Macinstein Adds New Services

Macinstein has added two new services to their Web site. Mac Jobs is a database containing a listing of, cleverly enough, Mac oriented jobs. The Shortcuts section includes a comprehensive list of keystroke shortcuts for a variety of popular applications. According to Macinstein:

In addition to the collection of services already on, Mac Jobs and Shortcuts are being added to the list.

Mac Jobs is a database we have been working on for a while. We noticed that the few services allowing jobs to be listed in a Mac only atmosphere had gone by the wayside and a couple others simply didnit get used. Since our site is heavily trafficked for our other Mac services, we thought people with Mac oriented talent could look for job openings that would suit their skills. Some companies that we gave advanced notice to about the job search we were creating, including Apple Computers, Inc. have posted job listings in advance. We thank them for their cooperation and hope that this new service will help them fill their positions as well as allow some of our visitors to find the Mac related jobs they are looking for. We are launching this with just a few jobs listed and based on the positive reaction we received from those that were given a few daysi notice, we anticipate that its public debut will bring more job listings. As always, with major services on Macinstein, the latest job listings will be displayed on our entry page.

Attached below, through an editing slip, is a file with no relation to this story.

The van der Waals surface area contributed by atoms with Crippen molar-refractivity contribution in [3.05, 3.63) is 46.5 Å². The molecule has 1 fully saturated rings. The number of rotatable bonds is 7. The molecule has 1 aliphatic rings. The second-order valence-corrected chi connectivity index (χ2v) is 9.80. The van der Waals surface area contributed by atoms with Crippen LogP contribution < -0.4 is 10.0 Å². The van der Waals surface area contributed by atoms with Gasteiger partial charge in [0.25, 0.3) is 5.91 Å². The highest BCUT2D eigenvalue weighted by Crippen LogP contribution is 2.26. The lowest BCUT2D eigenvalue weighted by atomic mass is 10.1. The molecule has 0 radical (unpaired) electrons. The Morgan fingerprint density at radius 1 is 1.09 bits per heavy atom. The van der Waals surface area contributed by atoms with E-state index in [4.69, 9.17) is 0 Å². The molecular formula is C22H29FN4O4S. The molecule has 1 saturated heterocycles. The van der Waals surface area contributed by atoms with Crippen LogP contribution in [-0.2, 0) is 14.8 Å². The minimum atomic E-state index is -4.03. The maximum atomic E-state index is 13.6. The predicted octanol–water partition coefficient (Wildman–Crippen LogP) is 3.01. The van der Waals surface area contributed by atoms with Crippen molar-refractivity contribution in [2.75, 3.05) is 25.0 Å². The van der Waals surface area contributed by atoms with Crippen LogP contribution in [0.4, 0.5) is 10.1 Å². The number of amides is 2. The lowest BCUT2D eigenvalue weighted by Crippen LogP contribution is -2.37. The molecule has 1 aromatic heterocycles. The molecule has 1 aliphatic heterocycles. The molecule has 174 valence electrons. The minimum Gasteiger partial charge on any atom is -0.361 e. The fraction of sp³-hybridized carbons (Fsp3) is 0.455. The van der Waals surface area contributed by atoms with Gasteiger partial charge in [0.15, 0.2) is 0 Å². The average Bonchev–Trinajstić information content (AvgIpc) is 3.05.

Currently, companies can sign up to post jobs and visitors can search for jobs or view lists by job type or by state. As always, this service is free to all, those posting obs and those searching for a Mac job.

Shortcuts offers a complete list of hot keys for the most popular Macintosh applications - Eudora, Excel, Flash, Illustrator, Internet Explorer, Netscape, Photoshop, Quark and Word. The visitors who utilize the Magic Command Key and Magic Option Key sections of our site have begged for us to put together a list of key commands for the most popular Mac applications and that is exactly what this is.

You can find more information at the Macinstein Web site.